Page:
Sand Sheet Loop

Rating: 
Round Trip Distance: 0.5 miles
Difficulty: Easy
Elevation: 8122 - 8169 feet
Cellphone: 0-2 bars
Time: 30 mins.
Trailhead: Visitor Center
Fee: $15/vehicle
Attractions: Interpretive trail




The Sand Sheet Loop trail is located in the Great Sand Dunes National Park and Preserve in the San Luis Valley north of Alamosa, Colorado. The Sand Sheet Loop is an interpretive trail that provides an introduction to the landscape and ecosystem of the Great Sand Dunes. When visiting the park the Visitor Center is the best place to stop first to pick up the tidbits of information that will make your exploration of the area more complete and fulfilling. After learning what you can in the Visitor Center the Sand Sheet Loop is a good choice to do next before proceeding to the dunes.


The trail begins just outside the Visitor Center.


The trail has a well maintained gravel path that is suitable for walking in most any weather.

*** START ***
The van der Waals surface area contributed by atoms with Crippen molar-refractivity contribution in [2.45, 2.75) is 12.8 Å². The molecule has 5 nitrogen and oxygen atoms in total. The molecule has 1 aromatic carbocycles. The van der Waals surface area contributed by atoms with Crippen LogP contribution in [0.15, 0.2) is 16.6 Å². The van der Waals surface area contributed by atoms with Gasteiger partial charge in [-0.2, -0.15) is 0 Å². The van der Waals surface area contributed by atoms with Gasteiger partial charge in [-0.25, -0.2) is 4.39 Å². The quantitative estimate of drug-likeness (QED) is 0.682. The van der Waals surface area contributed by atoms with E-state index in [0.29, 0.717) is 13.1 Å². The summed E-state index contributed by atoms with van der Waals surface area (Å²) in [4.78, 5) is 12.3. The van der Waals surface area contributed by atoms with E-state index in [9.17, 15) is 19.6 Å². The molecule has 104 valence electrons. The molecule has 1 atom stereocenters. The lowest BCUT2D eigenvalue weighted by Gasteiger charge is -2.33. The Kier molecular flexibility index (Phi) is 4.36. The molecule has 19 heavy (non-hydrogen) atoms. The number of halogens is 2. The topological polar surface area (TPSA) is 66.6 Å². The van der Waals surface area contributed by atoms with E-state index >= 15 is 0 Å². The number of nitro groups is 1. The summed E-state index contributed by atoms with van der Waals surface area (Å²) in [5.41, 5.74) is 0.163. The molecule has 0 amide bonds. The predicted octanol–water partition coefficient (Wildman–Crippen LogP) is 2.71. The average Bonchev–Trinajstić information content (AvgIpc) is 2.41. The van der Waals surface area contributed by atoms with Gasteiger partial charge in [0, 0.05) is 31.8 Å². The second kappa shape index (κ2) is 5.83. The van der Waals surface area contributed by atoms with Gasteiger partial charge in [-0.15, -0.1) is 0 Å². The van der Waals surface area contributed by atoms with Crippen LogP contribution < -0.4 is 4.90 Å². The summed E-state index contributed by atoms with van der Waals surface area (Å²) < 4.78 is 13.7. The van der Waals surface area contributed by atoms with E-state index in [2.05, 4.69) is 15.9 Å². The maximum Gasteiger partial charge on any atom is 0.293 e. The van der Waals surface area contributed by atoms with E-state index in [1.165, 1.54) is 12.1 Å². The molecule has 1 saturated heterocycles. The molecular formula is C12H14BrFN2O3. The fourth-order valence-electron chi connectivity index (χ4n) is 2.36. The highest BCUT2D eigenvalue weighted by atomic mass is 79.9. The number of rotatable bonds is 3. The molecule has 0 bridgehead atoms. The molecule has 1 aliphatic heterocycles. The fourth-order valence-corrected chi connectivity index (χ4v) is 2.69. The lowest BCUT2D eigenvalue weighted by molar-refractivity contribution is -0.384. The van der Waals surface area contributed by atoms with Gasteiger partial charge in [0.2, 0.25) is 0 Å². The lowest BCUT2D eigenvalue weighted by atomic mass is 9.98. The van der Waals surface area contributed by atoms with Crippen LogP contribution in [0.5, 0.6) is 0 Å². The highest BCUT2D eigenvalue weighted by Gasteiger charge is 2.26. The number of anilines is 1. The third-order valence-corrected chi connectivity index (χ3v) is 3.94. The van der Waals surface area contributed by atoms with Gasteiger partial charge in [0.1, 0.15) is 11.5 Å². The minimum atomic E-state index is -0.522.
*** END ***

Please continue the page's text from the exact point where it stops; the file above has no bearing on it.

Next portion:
Plaques are used along the trail to identify the various vegetation and provide some details about how each plant is able to flourish in the local environment.


Benches provide the opportunity to relax and contemplate your surroundings as you enjoy the views of the sand sheet, dunes and distant mountains.


Other interesting details about the ecosystem and history of the area can be gleaned from the different kiosks.


As the loop turns back towards the Visitor Center hikers are treated to scenes of the dunes themselves. On this day the ever changing silhouettes from passing clouds paraded across the vast expanse of sand while pockets of sunshine shone through like spotlights to draw one's gaze from one area of the dune to another.


Erupting from the valley floor the snow capped peaks of the Sangre de Cristo Mountains tower in stark contrast to the desert scene as the whole spectacle pleasures the natural senses and gratifies the soul of the beholder.


As morsels of new information are picked up from each station along the trail a new appreciation for the sand sheet is developed.


Just before the trail reaches the Visitor Center it meets up with the trail that leads to the dunes and picnic area.


Nature and other interpretive trails are important parts of the National Parks system. They also serve to educate visitors in National Forests and many other points of interest around the country. Interpretive trails can help preserve local history and give individuals a greater understanding and deeper appreciation of the environment. The Sand Sheet Loop is just such a trail. If you would like to see it for yourself then all you have to do is 'Take a hike'.